There's really not much more to say for tonight.  I bring her to Worthington St., and I can tell she's scared, but I'll see her again tomorrow.

So my mind is swimming with all the points of intervention that could have made a difference in her life, even though we have to deal with the one intervention that may be within our power-- finding her a safe place to be.  Birth control....a mother who wasn't an addict...treatment for her mother instead of prison...a better foster care system...a change in DHCD rules...parenting homes.....Money! 

I think of myself, pregnant and nineteen, so sure I could pull it off, so unaware of all the trauma that lay ahead for me and my daughter....If you believe in prayer, and you have any to spare, please say them for my friend. Print Friendly and PDF

Double Your Money?

We have a tremendous opportunity for you to help Arise!
Someone once said that the best way to double your money is to fold it half!  All joking aside, a Google search for Double your Money brings up over 370,000,000 results! Many of these links are for scams promising double returns if you just send them your money. In reality, it seems like everyone is looking for a way to make their money go twice as far. Buy one, get one free sales have exploded around the country – couponing has become an obsession!
Here are Arise, we have an opportunity to double our money in a meaningful way. Recently, a local foundation has issued us a challenge grant. If we raise $1000 between now and April 1st, the foundation will match It with a donation of $1000 of their own!  This is a sure way to double your money and have twice the impact in our community!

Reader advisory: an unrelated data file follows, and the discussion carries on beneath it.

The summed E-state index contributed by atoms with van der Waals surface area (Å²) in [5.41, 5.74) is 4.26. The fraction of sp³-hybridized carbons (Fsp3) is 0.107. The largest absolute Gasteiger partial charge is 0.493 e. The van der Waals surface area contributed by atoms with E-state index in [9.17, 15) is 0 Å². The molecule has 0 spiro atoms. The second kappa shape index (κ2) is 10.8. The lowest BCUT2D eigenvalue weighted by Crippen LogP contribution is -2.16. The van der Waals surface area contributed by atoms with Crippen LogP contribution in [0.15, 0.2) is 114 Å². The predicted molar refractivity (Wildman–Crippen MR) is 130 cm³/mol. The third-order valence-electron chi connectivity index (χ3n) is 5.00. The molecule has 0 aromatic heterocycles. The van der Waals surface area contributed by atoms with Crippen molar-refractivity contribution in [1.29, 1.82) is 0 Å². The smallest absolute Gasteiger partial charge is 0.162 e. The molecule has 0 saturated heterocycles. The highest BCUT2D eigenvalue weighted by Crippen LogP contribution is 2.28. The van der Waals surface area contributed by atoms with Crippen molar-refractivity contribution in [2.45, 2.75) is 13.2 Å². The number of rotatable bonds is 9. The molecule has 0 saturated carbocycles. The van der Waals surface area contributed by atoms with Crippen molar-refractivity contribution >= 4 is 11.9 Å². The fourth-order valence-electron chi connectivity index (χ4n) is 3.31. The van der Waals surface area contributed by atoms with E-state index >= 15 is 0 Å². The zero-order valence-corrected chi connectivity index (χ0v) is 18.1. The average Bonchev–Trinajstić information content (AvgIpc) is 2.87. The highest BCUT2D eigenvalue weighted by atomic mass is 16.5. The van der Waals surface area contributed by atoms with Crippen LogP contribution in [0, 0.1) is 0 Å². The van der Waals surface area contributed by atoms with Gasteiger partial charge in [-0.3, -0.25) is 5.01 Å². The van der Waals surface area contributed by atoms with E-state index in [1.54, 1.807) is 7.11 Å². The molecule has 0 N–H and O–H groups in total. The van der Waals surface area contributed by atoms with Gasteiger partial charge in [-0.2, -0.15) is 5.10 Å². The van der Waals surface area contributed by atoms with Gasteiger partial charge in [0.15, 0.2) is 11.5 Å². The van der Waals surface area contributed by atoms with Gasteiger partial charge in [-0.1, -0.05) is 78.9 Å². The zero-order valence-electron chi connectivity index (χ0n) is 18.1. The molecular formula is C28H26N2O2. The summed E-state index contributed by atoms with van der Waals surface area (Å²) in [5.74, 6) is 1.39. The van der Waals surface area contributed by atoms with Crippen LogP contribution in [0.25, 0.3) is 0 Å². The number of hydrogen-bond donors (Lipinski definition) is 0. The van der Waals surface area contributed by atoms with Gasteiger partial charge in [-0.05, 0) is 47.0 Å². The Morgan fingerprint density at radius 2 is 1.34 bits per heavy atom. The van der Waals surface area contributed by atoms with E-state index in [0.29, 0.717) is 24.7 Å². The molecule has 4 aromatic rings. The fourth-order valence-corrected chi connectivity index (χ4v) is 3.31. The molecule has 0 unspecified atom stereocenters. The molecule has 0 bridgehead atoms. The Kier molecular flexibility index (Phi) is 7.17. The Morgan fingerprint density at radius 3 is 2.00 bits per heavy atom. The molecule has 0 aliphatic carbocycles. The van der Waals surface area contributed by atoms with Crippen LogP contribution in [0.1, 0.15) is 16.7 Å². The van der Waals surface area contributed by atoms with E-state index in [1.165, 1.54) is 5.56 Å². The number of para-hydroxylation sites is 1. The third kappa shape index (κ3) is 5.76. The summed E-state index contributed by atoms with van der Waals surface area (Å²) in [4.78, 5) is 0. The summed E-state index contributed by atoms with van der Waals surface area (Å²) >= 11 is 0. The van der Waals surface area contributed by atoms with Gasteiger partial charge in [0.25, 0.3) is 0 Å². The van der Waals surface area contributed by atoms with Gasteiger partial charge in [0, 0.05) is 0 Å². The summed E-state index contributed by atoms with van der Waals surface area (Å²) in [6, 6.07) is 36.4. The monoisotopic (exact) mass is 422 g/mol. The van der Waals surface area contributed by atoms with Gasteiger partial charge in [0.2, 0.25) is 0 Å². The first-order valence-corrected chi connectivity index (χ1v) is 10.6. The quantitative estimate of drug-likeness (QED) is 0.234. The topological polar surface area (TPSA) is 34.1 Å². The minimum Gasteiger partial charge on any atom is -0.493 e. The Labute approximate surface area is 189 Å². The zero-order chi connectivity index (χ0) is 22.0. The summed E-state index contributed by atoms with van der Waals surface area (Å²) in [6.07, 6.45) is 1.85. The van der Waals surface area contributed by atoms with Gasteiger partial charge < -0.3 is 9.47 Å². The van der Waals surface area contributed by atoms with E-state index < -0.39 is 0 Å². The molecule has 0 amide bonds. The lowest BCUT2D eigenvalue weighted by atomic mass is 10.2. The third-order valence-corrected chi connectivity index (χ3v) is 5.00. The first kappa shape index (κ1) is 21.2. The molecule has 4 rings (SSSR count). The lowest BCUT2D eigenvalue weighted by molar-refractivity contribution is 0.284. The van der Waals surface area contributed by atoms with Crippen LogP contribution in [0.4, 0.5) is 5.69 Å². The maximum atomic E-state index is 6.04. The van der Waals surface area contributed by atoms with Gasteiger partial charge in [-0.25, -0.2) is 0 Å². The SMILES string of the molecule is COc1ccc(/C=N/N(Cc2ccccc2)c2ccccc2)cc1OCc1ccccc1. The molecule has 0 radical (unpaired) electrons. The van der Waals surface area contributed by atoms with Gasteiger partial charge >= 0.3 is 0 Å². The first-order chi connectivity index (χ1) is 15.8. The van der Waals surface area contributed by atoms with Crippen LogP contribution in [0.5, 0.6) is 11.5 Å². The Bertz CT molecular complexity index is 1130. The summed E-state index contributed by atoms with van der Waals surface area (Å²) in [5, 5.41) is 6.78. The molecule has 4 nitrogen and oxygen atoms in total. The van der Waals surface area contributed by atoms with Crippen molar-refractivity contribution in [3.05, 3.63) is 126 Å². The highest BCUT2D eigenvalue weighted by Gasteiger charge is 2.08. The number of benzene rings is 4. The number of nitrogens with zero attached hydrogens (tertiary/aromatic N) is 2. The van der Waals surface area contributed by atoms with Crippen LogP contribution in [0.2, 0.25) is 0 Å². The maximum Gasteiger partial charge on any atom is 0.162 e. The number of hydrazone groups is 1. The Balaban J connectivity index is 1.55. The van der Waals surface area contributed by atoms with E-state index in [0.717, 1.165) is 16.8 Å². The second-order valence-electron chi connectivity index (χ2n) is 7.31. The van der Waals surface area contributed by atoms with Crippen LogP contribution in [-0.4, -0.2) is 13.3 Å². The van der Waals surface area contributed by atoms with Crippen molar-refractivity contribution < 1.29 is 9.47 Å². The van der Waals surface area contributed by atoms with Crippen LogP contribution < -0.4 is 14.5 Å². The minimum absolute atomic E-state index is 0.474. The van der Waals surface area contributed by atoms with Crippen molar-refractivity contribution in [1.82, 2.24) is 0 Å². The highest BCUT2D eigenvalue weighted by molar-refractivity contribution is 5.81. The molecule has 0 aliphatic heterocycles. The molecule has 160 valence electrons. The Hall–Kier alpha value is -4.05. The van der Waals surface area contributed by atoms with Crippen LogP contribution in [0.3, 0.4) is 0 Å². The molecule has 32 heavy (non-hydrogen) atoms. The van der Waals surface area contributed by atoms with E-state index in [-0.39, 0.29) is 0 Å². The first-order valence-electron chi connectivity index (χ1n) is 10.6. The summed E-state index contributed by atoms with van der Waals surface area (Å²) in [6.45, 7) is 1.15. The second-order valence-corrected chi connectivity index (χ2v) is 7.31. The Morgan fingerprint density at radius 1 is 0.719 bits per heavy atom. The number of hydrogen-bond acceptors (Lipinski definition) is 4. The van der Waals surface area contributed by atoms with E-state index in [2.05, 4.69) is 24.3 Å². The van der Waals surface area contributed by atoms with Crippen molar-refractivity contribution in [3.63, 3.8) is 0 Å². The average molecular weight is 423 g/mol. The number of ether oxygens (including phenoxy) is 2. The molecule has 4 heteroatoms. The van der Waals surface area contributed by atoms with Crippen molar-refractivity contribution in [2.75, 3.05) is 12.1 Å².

Have you been interested in donating to Arise, but doubted that your single donation would make much of a difference? Donating to help with this challenge is a simple and great way to partner with us to double the impact of your donation!  
I want to thank the donors who have already given! We already have $100 towards the goal of $1000. Will you join us and them in meeting this challenge?
Donate now via our blog’s Donate button (Just to the right of this post J) Or mail us your donation today @ 467 State Street, P.O.Box 5423, Springfield, MA 01101.  Simple put “Challenge” in the memo line J
Print Friendly and PDF

Tuesday, January 10, 2012

Join us on twitter :-)

Are you a social media connected person? Have a blog, a twitter, a facebook and maybe even an old Tumblr or myspace laying around? Come join Arise on Twitter!!!!/AriseSocialJust

We're also on Facebook as both a group and an organization - join us to find out all the latest information and keep up to date on all the latest happenings here at Arise! 

If you are interested in having your work published on the blog? Join us for our Members Speak feature :-) Member's Speak is a monthly column where we post what you have to say!